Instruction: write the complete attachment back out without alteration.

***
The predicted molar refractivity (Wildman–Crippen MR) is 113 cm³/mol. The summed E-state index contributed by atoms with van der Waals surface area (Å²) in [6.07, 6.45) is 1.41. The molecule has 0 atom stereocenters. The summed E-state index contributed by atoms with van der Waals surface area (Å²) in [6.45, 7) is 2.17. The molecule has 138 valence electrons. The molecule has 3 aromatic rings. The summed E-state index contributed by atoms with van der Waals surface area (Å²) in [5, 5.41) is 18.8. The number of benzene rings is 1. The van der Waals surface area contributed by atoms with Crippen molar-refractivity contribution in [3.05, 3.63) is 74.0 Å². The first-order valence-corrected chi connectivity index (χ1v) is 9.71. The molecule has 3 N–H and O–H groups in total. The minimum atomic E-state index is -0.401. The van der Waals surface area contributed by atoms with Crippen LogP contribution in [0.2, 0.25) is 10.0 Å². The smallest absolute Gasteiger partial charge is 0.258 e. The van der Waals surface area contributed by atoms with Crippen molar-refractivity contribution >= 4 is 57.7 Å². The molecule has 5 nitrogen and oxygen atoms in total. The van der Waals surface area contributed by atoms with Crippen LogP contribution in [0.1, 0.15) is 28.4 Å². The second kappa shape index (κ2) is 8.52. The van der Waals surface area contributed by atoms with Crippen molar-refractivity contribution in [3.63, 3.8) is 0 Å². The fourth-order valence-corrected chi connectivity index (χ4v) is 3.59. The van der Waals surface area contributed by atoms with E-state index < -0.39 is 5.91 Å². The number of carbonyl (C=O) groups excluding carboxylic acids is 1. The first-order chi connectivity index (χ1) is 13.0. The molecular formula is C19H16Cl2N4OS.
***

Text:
The predicted molar refractivity (Wildman–Crippen MR) is 113 cm³/mol. The summed E-state index contributed by atoms with van der Waals surface area (Å²) in [6.07, 6.45) is 1.41. The molecule has 0 atom stereocenters. The summed E-state index contributed by atoms with van der Waals surface area (Å²) in [6.45, 7) is 2.17. The molecule has 138 valence electrons. The molecule has 3 aromatic rings. The summed E-state index contributed by atoms with van der Waals surface area (Å²) in [5, 5.41) is 18.8. The number of benzene rings is 1. The van der Waals surface area contributed by atoms with Crippen molar-refractivity contribution in [3.05, 3.63) is 74.0 Å². The first-order valence-corrected chi connectivity index (χ1v) is 9.71. The molecule has 3 N–H and O–H groups in total. The minimum atomic E-state index is -0.401. The van der Waals surface area contributed by atoms with Crippen LogP contribution in [0.2, 0.25) is 10.0 Å². The smallest absolute Gasteiger partial charge is 0.258 e. The van der Waals surface area contributed by atoms with Crippen molar-refractivity contribution >= 4 is 57.7 Å². The molecule has 5 nitrogen and oxygen atoms in total. The van der Waals surface area contributed by atoms with Crippen LogP contribution in [0.1, 0.15) is 28.4 Å². The second kappa shape index (κ2) is 8.52. The van der Waals surface area contributed by atoms with Crippen molar-refractivity contribution in [3.63, 3.8) is 0 Å². The fourth-order valence-corrected chi connectivity index (χ4v) is 3.59. The van der Waals surface area contributed by atoms with E-state index < -0.39 is 5.91 Å². The number of carbonyl (C=O) groups excluding carboxylic acids is 1. The first-order chi connectivity index (χ1) is 13.0. The molecular formula is C19H16Cl2N4OS.